Bamboo bicycle range released
A new range of bamboo bicycles is being released in Denmark by Brazilian industrial designer, Flavio Deslandes
May 18, 2009 As the industries of the world search for sustainable construction materials, it's not surprising that many keep coming back to bamboo, one of man's oldest building materials. Bamboo can be at the same time, light, strong, durable, and very hard and has the additional benefit of being the fastest-growing plant on Earth. In recent times we've seen bamboo used in computers, surfboards, scooters, and Mitsubishi's “green plastic” is derived from bamboo. Bamboo's strength and flexibility also makes it ideal for use in bicycle frames, leading to a raft of projects using the ecologically sound material. Today, a new range of bamboo bicycles is being released in Denmark by Brazilian industrial designer, Flavio Deslandes.
"Bamboo is nature's own organic tube structure,” says Deslandes. “I have always believed that this fine material has a great potential. The challenge to make it work has kept me going. My motivation was always the opportunity to connect modern design with natural materials. The idea to make this connection in a bicycle is logical if you think about it: Biking is a very energy effective way of transportation. And combining a sustainable material as bamboo with energy free mobility feels quite right."
The bamboo used in Deslande's bicycles is hand picked in Brazil, then dried and surface-treated longevity. Special tools and techniques are used in the manufacture of the bicycle, according to Deslandes, and the new bikes are available online at a price of EUR 3800.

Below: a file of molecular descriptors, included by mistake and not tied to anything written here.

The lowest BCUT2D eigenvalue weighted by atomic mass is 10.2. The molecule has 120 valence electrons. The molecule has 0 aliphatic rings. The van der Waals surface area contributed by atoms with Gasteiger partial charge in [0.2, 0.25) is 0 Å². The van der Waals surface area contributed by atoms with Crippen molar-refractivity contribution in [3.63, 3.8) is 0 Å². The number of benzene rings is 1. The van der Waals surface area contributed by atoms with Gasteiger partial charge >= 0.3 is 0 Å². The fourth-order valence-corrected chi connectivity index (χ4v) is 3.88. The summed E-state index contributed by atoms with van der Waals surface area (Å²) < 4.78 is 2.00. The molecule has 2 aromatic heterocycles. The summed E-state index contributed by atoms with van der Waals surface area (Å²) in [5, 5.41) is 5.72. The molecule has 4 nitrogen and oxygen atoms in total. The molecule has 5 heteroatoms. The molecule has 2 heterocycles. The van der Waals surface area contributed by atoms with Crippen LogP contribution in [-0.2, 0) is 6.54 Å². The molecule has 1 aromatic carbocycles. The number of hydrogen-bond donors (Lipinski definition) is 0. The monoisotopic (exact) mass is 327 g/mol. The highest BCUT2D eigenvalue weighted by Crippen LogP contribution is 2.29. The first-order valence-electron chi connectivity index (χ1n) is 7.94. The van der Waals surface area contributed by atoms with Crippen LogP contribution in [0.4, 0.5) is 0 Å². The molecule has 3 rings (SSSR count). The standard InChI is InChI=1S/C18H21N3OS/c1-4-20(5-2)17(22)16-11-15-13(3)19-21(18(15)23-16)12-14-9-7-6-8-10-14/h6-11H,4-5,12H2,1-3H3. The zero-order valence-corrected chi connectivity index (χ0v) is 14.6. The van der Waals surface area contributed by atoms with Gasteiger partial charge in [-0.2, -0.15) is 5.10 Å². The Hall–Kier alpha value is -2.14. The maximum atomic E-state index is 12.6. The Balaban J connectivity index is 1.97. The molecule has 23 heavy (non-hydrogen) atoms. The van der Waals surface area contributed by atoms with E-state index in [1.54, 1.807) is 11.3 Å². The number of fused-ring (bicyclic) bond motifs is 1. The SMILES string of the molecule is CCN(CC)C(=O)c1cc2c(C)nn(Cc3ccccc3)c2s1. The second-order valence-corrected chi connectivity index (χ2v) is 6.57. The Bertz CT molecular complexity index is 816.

About the Author
Mike grew up thinking he would become a mathematician, accidentally started motorcycle racing, got a job writing road tests for a motorcycle magazine while at university, and became a writer. As a travelling photojournalist during his early career, his work was published in a dozen languages across 20+ countries. He went on to edit or manage over 50 print publications, with target audiences ranging from pensioners to plumbers, many different sports, many car and motorcycle magazines, with many more in the fields of communication - narrow subject magazines on topics such as advertising, marketing, visual communications, design, presentation and direct marketing. Then came the internet and Mike managed internet projects for Australia's largest multimedia company, Telstra.com.au (Australia's largest Telco), Seek.com.au (Australia's largest employment site), top100.com.au, hitwise.com, and a dozen other internet start-ups before founding Gizmag in 2002. Now he writes and thinks.
All articles by Mike Hanlon
Nice proof of concept and for the select few around the world. But it is 2-3x too expensive to make a real difference. Perhaps in five years it'll be at the price it needs to be? Cool thing is that the new bamboo could be harvested by then that's planted this year!
Very cool idea, alittle high in price. If my money tree was back in bloom maybe I would consider one :)
A longtime American framebuilder, Craig Calfee of Calfee Design in California, is way ahead of the curve here - been building bamboo bikes for quite a while....and he's undertaken developing production of same in several third world countries (such as Ghana) as a means of "walking the talk" and giving something back to those in need...pretty solid guy - and product!
Cool concept, but not $6K usd cool...
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